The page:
The needle-bed of a knitting machine is made up by the needles.

## Needle-bed

The needle-bed of a knitting machine is made up by the needles. As we said before, the needles can be all fixed on the same needle bar or can be driven individually in a grooved plate, according to the type of knitting machine.

All knitting machines can be equipped with one or two needle-beds, according to the model.

The needle-bed of a knitting machine can be flat or circular. It is made up of a steel body provided with grooves where the needles with hook and butt turned upward slide. The milled grooves guide the needles during the knitting process.

The needle-bed is characterised by two elements:

• the operating width
• the gauge

The operating width is the maximum working area and varies according to the type of machine for example in a flat-bed machine the operating width is the distance between the first and the last needle while in circular knitting machines the operating width is the needle-bed diameter.

The gauge is the population of needles on a certain length of bed. The English Gauge is the number of needles included in an English inch, that is to say how many are included in 2.54 needle-bed centimetres.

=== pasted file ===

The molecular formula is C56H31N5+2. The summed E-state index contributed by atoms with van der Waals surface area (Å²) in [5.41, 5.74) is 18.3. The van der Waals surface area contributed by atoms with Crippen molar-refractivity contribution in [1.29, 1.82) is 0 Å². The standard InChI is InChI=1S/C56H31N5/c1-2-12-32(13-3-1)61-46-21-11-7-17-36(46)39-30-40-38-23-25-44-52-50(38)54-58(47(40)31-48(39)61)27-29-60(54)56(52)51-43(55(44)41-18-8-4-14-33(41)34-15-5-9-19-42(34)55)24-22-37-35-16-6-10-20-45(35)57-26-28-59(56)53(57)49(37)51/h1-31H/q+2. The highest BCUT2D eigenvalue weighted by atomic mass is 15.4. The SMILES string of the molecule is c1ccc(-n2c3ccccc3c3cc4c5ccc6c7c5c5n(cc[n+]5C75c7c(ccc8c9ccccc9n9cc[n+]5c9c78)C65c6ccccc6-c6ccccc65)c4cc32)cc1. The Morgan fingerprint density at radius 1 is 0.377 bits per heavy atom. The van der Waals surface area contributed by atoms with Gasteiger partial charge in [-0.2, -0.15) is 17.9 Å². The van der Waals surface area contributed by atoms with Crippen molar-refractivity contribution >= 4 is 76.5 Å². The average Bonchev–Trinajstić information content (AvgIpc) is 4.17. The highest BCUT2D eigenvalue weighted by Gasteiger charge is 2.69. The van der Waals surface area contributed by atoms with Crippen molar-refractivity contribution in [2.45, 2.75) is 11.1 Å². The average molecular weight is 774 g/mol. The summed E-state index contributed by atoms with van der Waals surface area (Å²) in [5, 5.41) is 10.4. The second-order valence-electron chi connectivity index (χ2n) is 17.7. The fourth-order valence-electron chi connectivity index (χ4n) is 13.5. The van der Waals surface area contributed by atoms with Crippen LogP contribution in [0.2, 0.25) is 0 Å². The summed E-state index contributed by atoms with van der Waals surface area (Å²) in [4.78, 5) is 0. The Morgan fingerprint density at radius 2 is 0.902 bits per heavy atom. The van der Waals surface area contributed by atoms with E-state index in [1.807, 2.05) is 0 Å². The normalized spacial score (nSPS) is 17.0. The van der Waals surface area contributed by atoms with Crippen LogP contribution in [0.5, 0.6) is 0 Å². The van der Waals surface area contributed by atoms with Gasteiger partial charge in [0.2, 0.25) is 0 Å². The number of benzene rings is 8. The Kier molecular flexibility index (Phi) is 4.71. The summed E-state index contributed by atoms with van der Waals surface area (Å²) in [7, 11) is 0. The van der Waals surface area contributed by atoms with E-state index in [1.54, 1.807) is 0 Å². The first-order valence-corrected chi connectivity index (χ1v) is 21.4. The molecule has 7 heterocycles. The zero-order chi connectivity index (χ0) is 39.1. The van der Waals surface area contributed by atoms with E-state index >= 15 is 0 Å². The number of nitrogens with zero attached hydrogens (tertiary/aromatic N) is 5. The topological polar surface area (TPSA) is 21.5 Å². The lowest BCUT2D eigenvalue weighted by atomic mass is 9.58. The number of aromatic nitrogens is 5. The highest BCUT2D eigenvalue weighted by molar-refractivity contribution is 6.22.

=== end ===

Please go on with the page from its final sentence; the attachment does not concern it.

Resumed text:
From a conceptual point of view, the English inch is measured from the centerline of a needle but usually it is the distance corresponding to 1 inch, measured from one side of the needle to the same side of another needle within 1 inch. For example: if we start from the right side of the first needle we will have to reach the right side of the last needle.

The gauge refers always and only to one of the two needle-beds.

The English gauge is indicated with a capital E and is used for all the weft knitting machines and warp knitting frames.

There are also other types of gauges used for other machines and specifically:

• the English Raschel Gauge for Raschel looms is indicated with the capital letters “ER” and refers to the number of needles included in 2 inches, that is to say in 5.08 centimetres;
• the GG Gauge is indicated with the capital letters GG and refers to the number of needles included in 1.5 inches, that is to say in 3.81 centimetres. This gauge is used for flat-bed full-fashioned machines and for English circular machines.
• French Gauge is indicated with the Gros symbol and refers to the number of needles included in 1.5 French inches, that is to say in 4.16 centimetres. It is used for loopwheel circular machines.